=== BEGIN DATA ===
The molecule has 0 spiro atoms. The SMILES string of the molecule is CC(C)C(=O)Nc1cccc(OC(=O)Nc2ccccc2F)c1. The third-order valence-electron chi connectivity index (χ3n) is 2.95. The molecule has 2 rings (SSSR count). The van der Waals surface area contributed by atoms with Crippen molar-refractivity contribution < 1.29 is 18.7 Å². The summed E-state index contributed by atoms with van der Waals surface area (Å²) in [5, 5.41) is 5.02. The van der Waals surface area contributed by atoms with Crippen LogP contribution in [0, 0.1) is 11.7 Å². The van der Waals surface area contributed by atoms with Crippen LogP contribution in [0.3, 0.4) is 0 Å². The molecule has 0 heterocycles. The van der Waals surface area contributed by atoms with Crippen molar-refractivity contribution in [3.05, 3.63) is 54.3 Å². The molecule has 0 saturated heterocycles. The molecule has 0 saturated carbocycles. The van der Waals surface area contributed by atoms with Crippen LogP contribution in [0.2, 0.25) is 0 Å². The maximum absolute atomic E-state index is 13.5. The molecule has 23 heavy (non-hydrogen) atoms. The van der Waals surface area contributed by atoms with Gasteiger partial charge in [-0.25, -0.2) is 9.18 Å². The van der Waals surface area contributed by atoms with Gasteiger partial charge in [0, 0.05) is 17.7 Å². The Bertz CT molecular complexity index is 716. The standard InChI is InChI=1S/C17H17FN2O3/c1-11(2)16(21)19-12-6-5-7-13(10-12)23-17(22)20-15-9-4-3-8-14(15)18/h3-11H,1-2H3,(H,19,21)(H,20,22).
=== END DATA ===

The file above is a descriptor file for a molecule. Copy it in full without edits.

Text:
The molecule has 0 spiro atoms. The SMILES string of the molecule is CC(C)C(=O)Nc1cccc(OC(=O)Nc2ccccc2F)c1. The third-order valence-electron chi connectivity index (χ3n) is 2.95. The molecule has 2 rings (SSSR count). The van der Waals surface area contributed by atoms with Crippen molar-refractivity contribution < 1.29 is 18.7 Å². The summed E-state index contributed by atoms with van der Waals surface area (Å²) in [5, 5.41) is 5.02. The van der Waals surface area contributed by atoms with Crippen LogP contribution in [0, 0.1) is 11.7 Å². The van der Waals surface area contributed by atoms with Crippen LogP contribution in [0.3, 0.4) is 0 Å². The molecule has 0 heterocycles. The van der Waals surface area contributed by atoms with Crippen molar-refractivity contribution in [3.05, 3.63) is 54.3 Å². The molecule has 0 saturated heterocycles. The molecule has 0 saturated carbocycles. The van der Waals surface area contributed by atoms with Crippen LogP contribution in [0.2, 0.25) is 0 Å². The maximum absolute atomic E-state index is 13.5. The molecule has 23 heavy (non-hydrogen) atoms. The van der Waals surface area contributed by atoms with Gasteiger partial charge in [-0.25, -0.2) is 9.18 Å². The van der Waals surface area contributed by atoms with Gasteiger partial charge in [0, 0.05) is 17.7 Å². The Bertz CT molecular complexity index is 716. The standard InChI is InChI=1S/C17H17FN2O3/c1-11(2)16(21)19-12-6-5-7-13(10-12)23-17(22)20-15-9-4-3-8-14(15)18/h3-11H,1-2H3,(H,19,21)(H,20,22).